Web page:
Attempting the above reconstruction within my own reflecting on the man and matter, I can imagine that his ideas were met with a great deal of suspicion and contempt by his contemporaries. The Prussian military culture was cored around a small and expensive professional force, with an emphasis on firepower. Given the limitations of the weapons, this would naturally lead to very specific applications of force. It is only during the Seven Year War and much later, during the latter part of the Napoleonic Wars that the Prussians would temporarily draw on the “French Model” regarding recruitment and conscription, but as soon as it was possible or no longer required, they would fall back on the “Prussian Model” (the small professional force) again.

      Clausewitz was convinced of the superiority of the “French Model”. That worked for a number of reasons – the one obvious reason being his observation that, whenever the “Prussian Model” was adopted, the ordinary Prussian in the street would view war as an affair of the monarch – something that had nothing to do with the common man. However, whenever the commoners were compelled to become involved on a broad scale (as with the “French Model”), then national passion would ensue.

      To that extent, his statements relating to public opinion (I always think of that as an early form of “hearts and minds”) in his Principles, as well as his statements on passion in On War are not as much steeped in observation of the Prussian military machine, as being prescriptive. That is Clausewitz (in my opinion) wagging his finger at his monarch, telling him: “this is how it should be done”.

      Naturally, the Junkers (aside from being a traditional bunch), would have viewed Clausewitz’ statements as self-serving. He was a commoner and he argued for a greater involvement of commoners. And here the situation lends itself to a merging with the revolutionary thoughts and ideals associated with France at the time. To what extent should the commoners be part of the business of the monarch? To the point where they storm government buildings and execute him?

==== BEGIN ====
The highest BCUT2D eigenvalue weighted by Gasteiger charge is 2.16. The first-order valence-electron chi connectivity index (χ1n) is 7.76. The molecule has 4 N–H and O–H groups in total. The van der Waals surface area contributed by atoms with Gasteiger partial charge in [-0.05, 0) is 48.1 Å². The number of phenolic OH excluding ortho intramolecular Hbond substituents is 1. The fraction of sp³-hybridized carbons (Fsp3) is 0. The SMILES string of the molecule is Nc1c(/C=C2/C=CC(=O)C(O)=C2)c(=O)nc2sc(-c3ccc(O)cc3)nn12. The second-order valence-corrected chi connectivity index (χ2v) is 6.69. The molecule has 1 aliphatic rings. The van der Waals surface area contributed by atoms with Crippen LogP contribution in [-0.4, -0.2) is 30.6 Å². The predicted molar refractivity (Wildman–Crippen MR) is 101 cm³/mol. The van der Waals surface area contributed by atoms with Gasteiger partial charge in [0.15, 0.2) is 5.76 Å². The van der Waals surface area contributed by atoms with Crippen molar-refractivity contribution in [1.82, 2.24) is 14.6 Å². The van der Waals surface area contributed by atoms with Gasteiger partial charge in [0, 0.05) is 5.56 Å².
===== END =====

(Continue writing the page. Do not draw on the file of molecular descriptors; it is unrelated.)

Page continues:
If this is indeed the case regarding passion, then we can, within reason, ask: what else was Clausewitz being prescriptive on? It helps to keep that in mind when reading him.

      Good luck. And remember, On War is not Gospel (and for that, I may just be burnt at the stake).

  2. Julie says:

    Yes, Paret is enlightening on Clausewitz. If you want something “more digestible”, go to: and enjoy this imaginative, sophisticated,and well illustrated blog project of explaining Clausewitz to children (or the uninitiated) that he has been pursuing for nearly 2 years.

  3. KLE says:

    The Howard and Paret edition is considered superior by many, but any version is going to be hard going given the unfinished nature of the majority of the text.

    I would recommend staying away from Gray as a guide to Clausewitz. His own work is worth reading, but even though he considered himself a Clausweitzian many think he does not fully “get” Clausewitz.

    I might also recommend keeping Michael Handel’s “Masters of War” on hand.